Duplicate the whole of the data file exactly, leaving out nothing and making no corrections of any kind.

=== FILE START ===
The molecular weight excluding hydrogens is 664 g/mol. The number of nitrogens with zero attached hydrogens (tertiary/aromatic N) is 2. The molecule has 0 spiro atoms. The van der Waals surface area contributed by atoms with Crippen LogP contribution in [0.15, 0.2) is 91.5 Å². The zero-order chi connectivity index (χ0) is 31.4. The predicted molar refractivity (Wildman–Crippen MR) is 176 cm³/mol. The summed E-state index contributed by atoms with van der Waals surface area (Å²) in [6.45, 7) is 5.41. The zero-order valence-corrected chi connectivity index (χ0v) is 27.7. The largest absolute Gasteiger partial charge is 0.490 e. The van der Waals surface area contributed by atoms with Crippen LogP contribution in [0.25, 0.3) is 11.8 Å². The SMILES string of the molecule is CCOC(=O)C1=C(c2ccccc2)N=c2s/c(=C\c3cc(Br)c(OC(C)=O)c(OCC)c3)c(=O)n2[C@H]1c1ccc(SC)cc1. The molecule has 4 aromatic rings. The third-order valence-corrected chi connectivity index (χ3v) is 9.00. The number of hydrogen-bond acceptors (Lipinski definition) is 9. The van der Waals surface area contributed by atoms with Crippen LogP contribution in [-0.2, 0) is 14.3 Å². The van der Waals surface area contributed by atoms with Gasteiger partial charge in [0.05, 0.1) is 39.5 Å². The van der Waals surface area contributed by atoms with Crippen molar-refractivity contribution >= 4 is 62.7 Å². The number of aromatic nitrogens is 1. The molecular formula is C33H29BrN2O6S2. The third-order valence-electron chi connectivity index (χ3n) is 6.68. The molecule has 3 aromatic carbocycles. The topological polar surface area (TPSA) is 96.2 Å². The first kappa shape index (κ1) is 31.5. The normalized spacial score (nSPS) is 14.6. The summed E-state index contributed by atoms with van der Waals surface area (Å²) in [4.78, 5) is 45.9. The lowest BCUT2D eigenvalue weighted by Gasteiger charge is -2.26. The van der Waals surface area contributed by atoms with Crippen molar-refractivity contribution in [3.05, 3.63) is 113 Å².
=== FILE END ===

The molecular weight excluding hydrogens is 664 g/mol. The number of nitrogens with zero attached hydrogens (tertiary/aromatic N) is 2. The molecule has 0 spiro atoms. The van der Waals surface area contributed by atoms with Crippen LogP contribution in [0.15, 0.2) is 91.5 Å². The zero-order chi connectivity index (χ0) is 31.4. The predicted molar refractivity (Wildman–Crippen MR) is 176 cm³/mol. The summed E-state index contributed by atoms with van der Waals surface area (Å²) in [6.45, 7) is 5.41. The zero-order valence-corrected chi connectivity index (χ0v) is 27.7. The largest absolute Gasteiger partial charge is 0.490 e. The van der Waals surface area contributed by atoms with Crippen LogP contribution in [0.25, 0.3) is 11.8 Å². The SMILES string of the molecule is CCOC(=O)C1=C(c2ccccc2)N=c2s/c(=C\c3cc(Br)c(OC(C)=O)c(OCC)c3)c(=O)n2[C@H]1c1ccc(SC)cc1. The molecule has 4 aromatic rings. The third-order valence-corrected chi connectivity index (χ3v) is 9.00. The number of hydrogen-bond acceptors (Lipinski definition) is 9. The van der Waals surface area contributed by atoms with Crippen LogP contribution in [-0.2, 0) is 14.3 Å². The van der Waals surface area contributed by atoms with Gasteiger partial charge in [0.05, 0.1) is 39.5 Å². The van der Waals surface area contributed by atoms with Crippen molar-refractivity contribution >= 4 is 62.7 Å². The number of aromatic nitrogens is 1. The molecular formula is C33H29BrN2O6S2. The third-order valence-electron chi connectivity index (χ3n) is 6.68. The molecule has 3 aromatic carbocycles. The topological polar surface area (TPSA) is 96.2 Å². The first kappa shape index (κ1) is 31.5. The normalized spacial score (nSPS) is 14.6. The summed E-state index contributed by atoms with van der Waals surface area (Å²) in [4.78, 5) is 45.9. The lowest BCUT2D eigenvalue weighted by Gasteiger charge is -2.26. The van der Waals surface area contributed by atoms with Crippen molar-refractivity contribution in [3.05, 3.63) is 113 Å².